Shortly after Debbie and I were married we moved from Dallas to the Boston area and spent a couple of years there. One of the novelties for us, of course, was snow that stuck around for the entire winter. Debbie had already done some downhill skiing, and enjoyed it. Downhill skiing held no attraction for me (my one attempt at it will make for an entertaining story in some other context) but I was willing to give cross-country skiing a try. So one Sunday we drove with our friend Dan up to a small ski resort in Vermont to try it out.
The skiing was fine, at least the totally flat part. But I soon discovered that even cross-country skiing involves some downhill sliding, and even at gentle speeds that would make a downhill skier laugh it was more than I could handle. For me that day there was a lot of falling down and getting up.
After a few hours of that we were ready to head back home, so we turned in our rented equipment and headed out to the car. Unfortunately, my keys had fallen out of my coat pocket during one of my tumbles, and Debbie’s keys were in her purse, safely locked inside the car. After puzzling awhile over what to do next, Debbie went with Dan back to the resort hotel (a fair distance away, as I recall) to call around for a locksmith, while I waited at the car.
After awhile a nondescript pickup truck pulled into the parking lot and began slowly driving down the aisle; the driver saw me, drove over, and put his head out the window to ask if I was the fellow who needed his car unlocked. When I said I was, he got out of his truck, reached back in to grab a long, thin strip of metal, walked over to my car, slipped the metal strip down inside the door, probed for a second, then pulled up—and the door was now unlocked.
Relieved, I asked him a bit nervously how much I owed him. Twenty dollars, he said. I was shocked. Granted, this was 1986, and twenty dollars then was more like fifty dollars now. But I would not have been surprised if he had charged me twice or even three times as much, and I would have paid it; not as gladly as I paid the twenty dollars, but still without regret. After all, it was a cold Sunday afternoon, I was in a strange town far from home, I needed to get home, I didn’t know the going rate for popping a door lock either there in Vermont or at home in Boston—I was not in a good position to be soliciting the recommended three quotes for the job.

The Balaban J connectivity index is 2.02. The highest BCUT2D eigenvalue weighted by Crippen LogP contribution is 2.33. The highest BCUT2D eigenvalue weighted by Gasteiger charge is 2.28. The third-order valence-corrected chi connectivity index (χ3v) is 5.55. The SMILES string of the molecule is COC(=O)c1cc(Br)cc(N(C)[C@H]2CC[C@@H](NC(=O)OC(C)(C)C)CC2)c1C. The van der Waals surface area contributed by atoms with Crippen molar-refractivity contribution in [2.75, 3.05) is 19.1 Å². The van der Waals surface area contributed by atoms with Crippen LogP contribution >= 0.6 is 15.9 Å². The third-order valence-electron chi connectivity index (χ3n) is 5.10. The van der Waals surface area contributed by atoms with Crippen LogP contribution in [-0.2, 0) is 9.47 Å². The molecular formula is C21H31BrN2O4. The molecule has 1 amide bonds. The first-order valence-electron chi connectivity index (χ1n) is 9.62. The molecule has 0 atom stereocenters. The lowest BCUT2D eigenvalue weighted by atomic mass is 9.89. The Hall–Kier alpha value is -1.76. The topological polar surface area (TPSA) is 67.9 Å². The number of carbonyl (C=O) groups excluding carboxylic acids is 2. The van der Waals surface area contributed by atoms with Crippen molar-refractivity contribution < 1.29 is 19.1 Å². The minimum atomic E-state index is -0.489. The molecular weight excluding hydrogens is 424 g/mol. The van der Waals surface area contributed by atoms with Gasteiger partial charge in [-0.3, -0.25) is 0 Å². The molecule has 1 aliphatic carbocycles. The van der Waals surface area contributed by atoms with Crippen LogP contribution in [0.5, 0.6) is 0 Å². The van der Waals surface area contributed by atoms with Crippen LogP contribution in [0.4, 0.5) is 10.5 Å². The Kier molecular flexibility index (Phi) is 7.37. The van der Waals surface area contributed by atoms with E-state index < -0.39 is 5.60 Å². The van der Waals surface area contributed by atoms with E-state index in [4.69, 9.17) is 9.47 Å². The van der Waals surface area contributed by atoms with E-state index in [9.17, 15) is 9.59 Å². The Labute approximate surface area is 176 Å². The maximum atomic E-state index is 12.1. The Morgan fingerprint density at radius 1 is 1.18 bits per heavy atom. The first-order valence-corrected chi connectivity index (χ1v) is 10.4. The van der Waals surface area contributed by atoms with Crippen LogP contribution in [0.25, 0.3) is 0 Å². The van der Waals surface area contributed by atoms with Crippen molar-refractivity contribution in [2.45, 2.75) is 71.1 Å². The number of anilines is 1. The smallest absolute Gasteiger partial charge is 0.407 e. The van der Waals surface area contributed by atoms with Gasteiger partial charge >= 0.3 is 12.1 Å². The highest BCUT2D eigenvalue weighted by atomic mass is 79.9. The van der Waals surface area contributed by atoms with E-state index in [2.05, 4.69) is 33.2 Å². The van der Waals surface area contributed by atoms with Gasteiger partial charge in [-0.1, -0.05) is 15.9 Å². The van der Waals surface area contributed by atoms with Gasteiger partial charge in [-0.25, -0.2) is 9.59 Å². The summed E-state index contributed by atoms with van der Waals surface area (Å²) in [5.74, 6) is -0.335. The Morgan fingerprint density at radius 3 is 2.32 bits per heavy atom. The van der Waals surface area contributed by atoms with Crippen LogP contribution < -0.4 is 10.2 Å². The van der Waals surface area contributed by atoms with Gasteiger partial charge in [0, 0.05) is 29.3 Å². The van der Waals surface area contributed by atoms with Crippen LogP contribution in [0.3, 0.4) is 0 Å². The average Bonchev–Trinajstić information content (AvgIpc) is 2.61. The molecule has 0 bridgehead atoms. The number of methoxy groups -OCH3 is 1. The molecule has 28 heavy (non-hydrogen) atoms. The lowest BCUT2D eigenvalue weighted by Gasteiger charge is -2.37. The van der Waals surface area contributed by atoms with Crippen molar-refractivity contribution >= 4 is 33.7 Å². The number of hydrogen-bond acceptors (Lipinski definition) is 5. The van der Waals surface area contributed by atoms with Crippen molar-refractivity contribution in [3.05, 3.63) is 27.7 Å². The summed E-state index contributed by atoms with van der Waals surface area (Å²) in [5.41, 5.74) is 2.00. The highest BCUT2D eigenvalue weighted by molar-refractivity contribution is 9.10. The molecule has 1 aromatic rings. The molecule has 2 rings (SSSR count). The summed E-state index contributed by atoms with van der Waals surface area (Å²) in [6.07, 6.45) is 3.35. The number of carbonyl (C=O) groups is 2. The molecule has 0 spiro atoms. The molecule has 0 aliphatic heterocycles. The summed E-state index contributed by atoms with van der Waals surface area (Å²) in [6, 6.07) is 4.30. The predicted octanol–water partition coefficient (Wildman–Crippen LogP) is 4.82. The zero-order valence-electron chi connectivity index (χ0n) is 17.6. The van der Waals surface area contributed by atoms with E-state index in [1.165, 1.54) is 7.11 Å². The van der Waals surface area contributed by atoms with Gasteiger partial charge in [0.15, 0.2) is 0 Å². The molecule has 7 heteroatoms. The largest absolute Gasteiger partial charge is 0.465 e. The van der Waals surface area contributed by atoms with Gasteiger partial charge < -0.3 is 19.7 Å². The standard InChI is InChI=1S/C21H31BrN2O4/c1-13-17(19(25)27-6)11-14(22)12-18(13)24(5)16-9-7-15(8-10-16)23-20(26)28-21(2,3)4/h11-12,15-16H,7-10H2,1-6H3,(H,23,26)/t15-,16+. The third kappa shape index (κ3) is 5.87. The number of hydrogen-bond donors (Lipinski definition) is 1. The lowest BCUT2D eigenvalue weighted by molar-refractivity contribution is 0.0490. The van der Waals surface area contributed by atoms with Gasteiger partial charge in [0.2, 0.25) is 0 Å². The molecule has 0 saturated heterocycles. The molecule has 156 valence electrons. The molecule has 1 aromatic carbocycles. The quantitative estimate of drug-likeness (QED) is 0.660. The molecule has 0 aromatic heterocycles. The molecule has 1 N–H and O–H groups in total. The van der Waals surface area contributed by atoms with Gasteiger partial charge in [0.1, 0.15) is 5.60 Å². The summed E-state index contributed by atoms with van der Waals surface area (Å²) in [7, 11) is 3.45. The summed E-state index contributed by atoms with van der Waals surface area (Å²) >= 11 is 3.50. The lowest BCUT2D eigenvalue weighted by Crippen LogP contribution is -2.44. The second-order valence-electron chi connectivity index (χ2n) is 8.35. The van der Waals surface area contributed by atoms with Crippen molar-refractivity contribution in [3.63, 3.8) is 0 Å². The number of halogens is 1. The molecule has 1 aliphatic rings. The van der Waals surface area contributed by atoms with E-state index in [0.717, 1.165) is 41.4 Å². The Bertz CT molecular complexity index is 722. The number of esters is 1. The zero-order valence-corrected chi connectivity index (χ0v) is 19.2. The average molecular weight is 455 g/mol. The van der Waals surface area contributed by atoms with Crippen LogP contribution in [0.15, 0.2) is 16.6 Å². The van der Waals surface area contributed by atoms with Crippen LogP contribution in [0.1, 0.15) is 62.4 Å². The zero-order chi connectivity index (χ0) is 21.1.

And I’m sure the locksmith knew this as well. How many times had he been called away from a warm home on a frigid Sunday afternoon to pop a car lock for some Boston yuppie who had foolishly locked the keys in the car, a resort town visitor who was unlikely to ever see him again, much less use his services a second time, a visitor who probably wouldn’t even offer a word of thanks along with his payment? Surely he knew that such visitors were unlikely to argue about being overcharged, or that their objections could be easily ignored.
Still, he charged twenty dollars. He probably considered that a fair price for an hour away from home and ten seconds of cold but easy labor on a Sunday afternoon. And I agreed with him; in fact, if the me of today had been standing in that parking lot I would have not only thanked him profusely (as I did) but also paid him an extra ten dollars for his trouble. But according to classical price theory, that would have made both of us very foolish.